Workspace news can be overwhelming.
The industry side of the shared space sector makes a lot of noise about billion dollar valuations, grand spaces and epic failures.
But it’s only one branch of the mighty coworking tree.
I have no problem with the workspace industry. From a member perspective, it’s exciting to see workspaces level-up as we independent professionals level-up. I love seeing spaces that offer pro podcast rooms, zoom-enabled areas, top-tier programming, virtual memberships, in-house espresso bars and locally-made kombucha, lively event areas, and hip meeting rooms.
As a member, I want that.
It’s nice to see coworking mature and grow.
I’m also acutely aware that the people who have stepped forward right now to lead, connect and support each other tend to be from the coworking side of things.
Coworking is built on a foundation of connection—not commercial real estate. A coworking community can be placed in any situation, any building, any space, any pandemic and still be a vibrant, connected community.
Our coworking movement doesn’t depend on valuations and market speculation.
It depends on us.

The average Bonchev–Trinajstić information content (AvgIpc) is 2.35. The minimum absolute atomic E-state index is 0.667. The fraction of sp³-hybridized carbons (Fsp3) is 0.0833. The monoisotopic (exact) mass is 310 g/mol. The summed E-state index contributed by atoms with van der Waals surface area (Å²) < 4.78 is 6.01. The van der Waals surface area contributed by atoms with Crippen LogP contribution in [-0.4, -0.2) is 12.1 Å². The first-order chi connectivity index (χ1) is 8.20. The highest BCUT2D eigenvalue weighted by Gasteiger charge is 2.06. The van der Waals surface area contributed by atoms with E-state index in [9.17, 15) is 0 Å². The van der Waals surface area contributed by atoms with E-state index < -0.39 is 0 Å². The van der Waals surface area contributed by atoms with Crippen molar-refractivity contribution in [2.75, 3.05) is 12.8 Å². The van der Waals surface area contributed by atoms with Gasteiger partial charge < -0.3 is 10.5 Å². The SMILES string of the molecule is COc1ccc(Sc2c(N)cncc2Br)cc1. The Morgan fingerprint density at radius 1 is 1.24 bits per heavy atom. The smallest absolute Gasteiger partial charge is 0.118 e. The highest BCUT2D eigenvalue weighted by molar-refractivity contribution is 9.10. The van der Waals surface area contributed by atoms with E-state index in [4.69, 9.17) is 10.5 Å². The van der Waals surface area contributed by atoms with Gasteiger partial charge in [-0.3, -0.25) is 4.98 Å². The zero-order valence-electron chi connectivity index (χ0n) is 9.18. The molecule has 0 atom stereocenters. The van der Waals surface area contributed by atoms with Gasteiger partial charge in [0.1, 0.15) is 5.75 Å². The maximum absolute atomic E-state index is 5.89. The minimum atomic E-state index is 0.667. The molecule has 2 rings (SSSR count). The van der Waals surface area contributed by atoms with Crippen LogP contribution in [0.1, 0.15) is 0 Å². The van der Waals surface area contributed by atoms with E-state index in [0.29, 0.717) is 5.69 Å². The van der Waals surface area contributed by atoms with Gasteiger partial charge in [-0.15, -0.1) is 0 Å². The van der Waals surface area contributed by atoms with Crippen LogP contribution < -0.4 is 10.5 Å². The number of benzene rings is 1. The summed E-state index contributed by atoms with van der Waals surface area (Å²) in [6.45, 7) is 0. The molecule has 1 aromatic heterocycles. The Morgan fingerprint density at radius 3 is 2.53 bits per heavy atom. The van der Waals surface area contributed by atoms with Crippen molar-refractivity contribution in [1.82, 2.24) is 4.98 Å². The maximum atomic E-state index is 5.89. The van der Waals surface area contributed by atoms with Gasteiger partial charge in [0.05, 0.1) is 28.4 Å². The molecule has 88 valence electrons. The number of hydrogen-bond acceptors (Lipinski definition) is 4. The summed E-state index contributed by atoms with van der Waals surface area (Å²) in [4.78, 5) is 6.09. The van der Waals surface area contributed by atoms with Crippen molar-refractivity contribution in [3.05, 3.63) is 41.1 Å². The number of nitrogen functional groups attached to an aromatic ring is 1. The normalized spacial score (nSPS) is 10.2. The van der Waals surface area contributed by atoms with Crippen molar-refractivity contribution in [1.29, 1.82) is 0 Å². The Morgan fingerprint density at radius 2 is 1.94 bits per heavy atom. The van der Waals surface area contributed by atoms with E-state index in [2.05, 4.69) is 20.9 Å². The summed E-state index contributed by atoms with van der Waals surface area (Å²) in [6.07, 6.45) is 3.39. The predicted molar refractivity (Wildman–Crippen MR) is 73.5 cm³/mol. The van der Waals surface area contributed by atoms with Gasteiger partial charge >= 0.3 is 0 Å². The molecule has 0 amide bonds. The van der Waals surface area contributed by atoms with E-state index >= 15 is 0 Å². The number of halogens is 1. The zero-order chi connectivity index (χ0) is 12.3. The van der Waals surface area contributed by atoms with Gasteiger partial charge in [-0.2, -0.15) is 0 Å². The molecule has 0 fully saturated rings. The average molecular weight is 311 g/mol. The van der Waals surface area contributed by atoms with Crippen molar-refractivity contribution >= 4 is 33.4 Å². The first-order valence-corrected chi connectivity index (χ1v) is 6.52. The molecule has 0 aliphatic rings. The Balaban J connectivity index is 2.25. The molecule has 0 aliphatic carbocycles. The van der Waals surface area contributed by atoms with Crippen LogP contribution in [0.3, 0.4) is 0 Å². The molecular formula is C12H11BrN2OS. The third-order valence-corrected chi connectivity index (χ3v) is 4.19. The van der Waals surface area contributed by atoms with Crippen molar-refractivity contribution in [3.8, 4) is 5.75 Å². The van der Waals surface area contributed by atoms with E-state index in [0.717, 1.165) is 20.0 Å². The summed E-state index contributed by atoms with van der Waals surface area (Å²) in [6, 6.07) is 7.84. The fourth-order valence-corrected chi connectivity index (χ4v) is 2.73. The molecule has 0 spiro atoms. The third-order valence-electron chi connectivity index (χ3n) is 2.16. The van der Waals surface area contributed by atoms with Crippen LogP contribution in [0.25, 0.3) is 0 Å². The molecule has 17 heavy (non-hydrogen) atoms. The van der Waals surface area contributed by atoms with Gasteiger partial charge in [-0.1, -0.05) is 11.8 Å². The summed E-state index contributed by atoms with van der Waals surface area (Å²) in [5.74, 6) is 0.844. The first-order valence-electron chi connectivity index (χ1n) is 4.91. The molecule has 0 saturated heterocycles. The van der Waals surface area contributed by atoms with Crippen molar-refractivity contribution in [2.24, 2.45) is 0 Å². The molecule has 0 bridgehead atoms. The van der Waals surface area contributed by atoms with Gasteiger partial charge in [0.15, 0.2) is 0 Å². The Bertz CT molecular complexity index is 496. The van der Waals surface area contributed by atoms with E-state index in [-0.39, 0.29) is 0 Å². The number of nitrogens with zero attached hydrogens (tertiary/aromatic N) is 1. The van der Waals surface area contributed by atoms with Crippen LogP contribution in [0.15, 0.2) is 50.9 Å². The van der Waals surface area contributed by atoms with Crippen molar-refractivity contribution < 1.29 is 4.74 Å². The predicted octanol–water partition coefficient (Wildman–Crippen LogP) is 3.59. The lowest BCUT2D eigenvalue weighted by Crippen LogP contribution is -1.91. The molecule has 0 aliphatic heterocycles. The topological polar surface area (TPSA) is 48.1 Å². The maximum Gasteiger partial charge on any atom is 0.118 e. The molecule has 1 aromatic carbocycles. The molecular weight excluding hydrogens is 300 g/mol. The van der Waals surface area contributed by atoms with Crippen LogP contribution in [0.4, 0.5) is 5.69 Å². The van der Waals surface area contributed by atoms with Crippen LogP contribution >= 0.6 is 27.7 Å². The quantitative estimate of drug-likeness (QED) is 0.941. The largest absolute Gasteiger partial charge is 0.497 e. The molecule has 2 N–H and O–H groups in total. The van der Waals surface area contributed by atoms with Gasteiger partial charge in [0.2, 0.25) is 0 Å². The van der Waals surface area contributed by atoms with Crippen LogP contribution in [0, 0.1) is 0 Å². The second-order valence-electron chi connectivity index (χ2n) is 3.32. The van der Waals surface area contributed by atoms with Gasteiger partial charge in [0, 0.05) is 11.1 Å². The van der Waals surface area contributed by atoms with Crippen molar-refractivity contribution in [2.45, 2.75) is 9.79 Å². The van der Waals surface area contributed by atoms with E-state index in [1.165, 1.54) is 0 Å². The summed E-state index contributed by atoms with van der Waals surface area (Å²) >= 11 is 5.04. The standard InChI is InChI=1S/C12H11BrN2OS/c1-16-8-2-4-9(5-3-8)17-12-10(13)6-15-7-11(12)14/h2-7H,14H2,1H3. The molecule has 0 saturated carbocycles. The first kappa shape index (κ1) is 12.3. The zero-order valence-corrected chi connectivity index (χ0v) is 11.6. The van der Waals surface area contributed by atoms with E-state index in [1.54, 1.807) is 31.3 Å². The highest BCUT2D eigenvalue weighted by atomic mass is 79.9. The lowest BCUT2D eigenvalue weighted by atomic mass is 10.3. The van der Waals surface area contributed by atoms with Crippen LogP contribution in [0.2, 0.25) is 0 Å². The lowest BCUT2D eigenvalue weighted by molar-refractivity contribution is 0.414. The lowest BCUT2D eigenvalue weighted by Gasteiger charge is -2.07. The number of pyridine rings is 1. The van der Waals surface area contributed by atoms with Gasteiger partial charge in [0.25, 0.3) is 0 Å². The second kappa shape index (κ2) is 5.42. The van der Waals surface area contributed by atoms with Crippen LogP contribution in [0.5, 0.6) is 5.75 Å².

Coworking is about much more than workspace.
It’s about creating the world we want to live in—a world that is connected, collaborative, open, inclusive, diverse and neighborly.
It’s inspiring to be part of this movement which, in the face of a pandemic, has pivoted, tightened our global connections, helped each other, innovated our offerings, shared resources and tears, and gotten to work creating the new present—and future.
Some spaces will not make it through this, but coworking will. And, at the other side of this dark time, there is a brilliant future—if we make it so.
If you’re struggling, move closer to your community—your local community and the global coworking community.
We’re here for you and, one way or another, we will see you through.
Indie coworking space operators
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